I was lucky to get a ticket to this well-attended EngTalk at the Institute of Engineering and Technology.
The idea of an Intelligent Digital Avatar conjures up many images from a complete virtual world that one can safely define, develop and play in to rogue robots running amok and destroying mankind. The reality is much less dramatic but no less far reaching and exciting.
This year’s Turing Talk will be delivered by Mark Girolami; an academic statistician and the Sir Kirby Laing Professorship of Civil Engineering at the University of Cambridge.
Mark will discuss Digital Twins and chart their history to present day technological capability, looking at some of the advances being made and the opportunities along with the open challenges faced to realise the potential of Digital Twins.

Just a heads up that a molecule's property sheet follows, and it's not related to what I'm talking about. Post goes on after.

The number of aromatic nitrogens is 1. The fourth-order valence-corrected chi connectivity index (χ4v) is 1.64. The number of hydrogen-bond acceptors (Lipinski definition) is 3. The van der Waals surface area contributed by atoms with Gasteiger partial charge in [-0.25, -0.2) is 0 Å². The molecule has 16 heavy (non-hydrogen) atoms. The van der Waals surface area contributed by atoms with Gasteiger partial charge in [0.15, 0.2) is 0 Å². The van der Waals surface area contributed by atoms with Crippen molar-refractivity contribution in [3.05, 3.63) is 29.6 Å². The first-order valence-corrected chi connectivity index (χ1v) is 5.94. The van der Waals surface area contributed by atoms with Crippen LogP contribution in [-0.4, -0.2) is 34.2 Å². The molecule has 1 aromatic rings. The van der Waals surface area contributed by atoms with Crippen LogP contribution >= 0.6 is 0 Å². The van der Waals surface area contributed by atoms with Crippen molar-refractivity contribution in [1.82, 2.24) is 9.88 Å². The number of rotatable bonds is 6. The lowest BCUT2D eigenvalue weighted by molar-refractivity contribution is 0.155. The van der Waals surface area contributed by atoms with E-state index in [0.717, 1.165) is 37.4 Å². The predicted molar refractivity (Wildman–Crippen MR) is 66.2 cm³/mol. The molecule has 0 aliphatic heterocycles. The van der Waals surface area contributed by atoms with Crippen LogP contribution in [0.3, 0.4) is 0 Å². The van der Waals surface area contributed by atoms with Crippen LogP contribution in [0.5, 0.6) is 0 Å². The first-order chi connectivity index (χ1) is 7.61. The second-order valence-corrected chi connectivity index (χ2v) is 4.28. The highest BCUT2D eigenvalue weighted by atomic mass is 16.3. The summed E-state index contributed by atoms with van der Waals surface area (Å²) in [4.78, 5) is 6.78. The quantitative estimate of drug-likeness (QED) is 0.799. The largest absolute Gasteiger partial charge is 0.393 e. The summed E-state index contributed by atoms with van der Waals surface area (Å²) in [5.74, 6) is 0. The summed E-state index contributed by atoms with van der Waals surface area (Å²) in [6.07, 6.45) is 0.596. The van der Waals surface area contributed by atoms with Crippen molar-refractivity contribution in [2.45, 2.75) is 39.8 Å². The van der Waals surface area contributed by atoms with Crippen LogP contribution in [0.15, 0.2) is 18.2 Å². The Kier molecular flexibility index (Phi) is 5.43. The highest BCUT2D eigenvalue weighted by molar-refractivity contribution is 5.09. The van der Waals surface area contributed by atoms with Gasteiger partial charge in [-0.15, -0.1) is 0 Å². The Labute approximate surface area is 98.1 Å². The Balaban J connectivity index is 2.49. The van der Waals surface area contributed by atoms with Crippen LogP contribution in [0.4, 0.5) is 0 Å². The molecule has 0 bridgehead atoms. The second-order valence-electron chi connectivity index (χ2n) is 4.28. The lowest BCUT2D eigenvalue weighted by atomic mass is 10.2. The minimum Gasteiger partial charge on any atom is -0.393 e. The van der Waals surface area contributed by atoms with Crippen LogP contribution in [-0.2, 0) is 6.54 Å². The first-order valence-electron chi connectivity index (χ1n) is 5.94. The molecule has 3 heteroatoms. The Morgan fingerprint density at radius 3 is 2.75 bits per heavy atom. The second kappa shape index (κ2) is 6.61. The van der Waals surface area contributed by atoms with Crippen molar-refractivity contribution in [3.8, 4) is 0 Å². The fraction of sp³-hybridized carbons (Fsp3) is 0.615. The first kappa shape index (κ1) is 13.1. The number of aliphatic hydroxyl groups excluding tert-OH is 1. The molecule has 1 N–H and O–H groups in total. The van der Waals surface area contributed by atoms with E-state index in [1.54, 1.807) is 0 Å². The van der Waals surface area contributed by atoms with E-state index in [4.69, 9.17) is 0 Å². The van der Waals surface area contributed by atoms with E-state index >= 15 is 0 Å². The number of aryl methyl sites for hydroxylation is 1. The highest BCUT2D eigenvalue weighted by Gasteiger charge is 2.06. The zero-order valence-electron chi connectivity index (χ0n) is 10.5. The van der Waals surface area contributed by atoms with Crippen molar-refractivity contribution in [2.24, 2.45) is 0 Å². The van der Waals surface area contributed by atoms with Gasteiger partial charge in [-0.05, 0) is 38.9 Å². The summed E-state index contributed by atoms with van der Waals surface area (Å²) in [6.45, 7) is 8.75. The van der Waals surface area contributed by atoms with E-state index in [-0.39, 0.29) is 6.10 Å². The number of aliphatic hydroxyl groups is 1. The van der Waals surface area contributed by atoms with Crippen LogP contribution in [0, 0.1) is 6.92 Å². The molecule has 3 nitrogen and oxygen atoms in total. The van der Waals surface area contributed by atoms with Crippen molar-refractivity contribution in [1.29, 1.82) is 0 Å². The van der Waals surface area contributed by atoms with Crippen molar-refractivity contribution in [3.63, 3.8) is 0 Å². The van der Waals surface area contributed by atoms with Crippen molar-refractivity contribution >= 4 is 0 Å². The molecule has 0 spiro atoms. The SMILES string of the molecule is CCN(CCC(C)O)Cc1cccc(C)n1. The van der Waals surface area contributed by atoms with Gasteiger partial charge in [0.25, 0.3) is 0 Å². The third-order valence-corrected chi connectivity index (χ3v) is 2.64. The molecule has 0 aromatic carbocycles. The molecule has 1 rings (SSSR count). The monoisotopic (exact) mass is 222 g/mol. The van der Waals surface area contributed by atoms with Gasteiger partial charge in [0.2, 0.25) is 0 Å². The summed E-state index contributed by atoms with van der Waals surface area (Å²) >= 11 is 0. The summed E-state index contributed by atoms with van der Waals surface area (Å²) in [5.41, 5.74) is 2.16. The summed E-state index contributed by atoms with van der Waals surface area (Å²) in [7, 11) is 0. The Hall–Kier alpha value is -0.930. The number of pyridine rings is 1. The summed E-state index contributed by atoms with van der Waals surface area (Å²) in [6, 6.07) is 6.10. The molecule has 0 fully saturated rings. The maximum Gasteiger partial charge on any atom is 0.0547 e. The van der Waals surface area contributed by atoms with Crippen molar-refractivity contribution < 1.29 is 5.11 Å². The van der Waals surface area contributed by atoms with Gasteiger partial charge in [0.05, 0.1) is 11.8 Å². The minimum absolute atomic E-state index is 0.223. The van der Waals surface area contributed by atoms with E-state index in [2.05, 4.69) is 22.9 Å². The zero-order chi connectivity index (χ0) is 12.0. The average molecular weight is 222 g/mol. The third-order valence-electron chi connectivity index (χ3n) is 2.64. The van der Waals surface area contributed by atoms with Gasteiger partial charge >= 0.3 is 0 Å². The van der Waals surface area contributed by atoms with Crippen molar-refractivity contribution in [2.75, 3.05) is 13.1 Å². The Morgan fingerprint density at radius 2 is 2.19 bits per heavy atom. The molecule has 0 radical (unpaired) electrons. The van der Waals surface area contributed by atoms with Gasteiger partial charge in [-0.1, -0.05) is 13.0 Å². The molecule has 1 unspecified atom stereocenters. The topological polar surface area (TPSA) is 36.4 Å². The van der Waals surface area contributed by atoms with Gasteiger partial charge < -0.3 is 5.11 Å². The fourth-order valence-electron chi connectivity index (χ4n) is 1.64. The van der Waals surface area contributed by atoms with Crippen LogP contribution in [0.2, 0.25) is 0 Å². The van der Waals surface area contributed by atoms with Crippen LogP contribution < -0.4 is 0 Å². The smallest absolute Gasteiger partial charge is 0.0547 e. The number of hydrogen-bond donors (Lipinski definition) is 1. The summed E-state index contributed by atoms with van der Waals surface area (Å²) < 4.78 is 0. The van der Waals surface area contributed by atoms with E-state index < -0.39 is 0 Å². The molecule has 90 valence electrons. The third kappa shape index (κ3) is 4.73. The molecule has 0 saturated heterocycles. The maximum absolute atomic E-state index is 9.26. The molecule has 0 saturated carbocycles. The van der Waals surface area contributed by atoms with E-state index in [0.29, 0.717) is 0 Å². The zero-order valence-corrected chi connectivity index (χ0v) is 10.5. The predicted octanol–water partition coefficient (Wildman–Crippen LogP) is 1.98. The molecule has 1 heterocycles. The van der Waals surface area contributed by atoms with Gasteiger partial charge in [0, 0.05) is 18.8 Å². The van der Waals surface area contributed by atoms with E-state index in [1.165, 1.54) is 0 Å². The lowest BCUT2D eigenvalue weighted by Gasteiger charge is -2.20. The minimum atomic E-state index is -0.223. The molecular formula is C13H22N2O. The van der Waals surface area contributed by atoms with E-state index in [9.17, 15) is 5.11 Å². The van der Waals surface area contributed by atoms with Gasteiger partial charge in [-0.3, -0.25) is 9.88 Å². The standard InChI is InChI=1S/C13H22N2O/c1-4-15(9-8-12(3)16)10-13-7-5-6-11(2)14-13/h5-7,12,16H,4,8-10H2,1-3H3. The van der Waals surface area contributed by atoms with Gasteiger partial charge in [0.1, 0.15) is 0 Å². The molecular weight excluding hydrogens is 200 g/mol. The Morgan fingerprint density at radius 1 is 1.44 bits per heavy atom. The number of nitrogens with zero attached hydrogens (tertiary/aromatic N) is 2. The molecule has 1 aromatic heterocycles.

The historical part of this talk was very interesting, with examples from 100BC (the Antikythera, the Greek instrument used to predict astronomical positions and eclipses), Kelvin’s mechanical device for predicting tides (used up to 1940, including D-day landings) to weather balloons to model and predict atmospheric pressure.
Mark’s premise was that, whilst 2015 was about BigData, 2020 is about Digital twins – layering mathematical models over complex data streams in order to extract useful information. He stressed the importance of the provenance of information, error checking and acknowledging bias in such models. He was also keen to point out that models should not be used to blindly infer causation (an observed effect might be caused by some outside factor that was not understood or included in the model).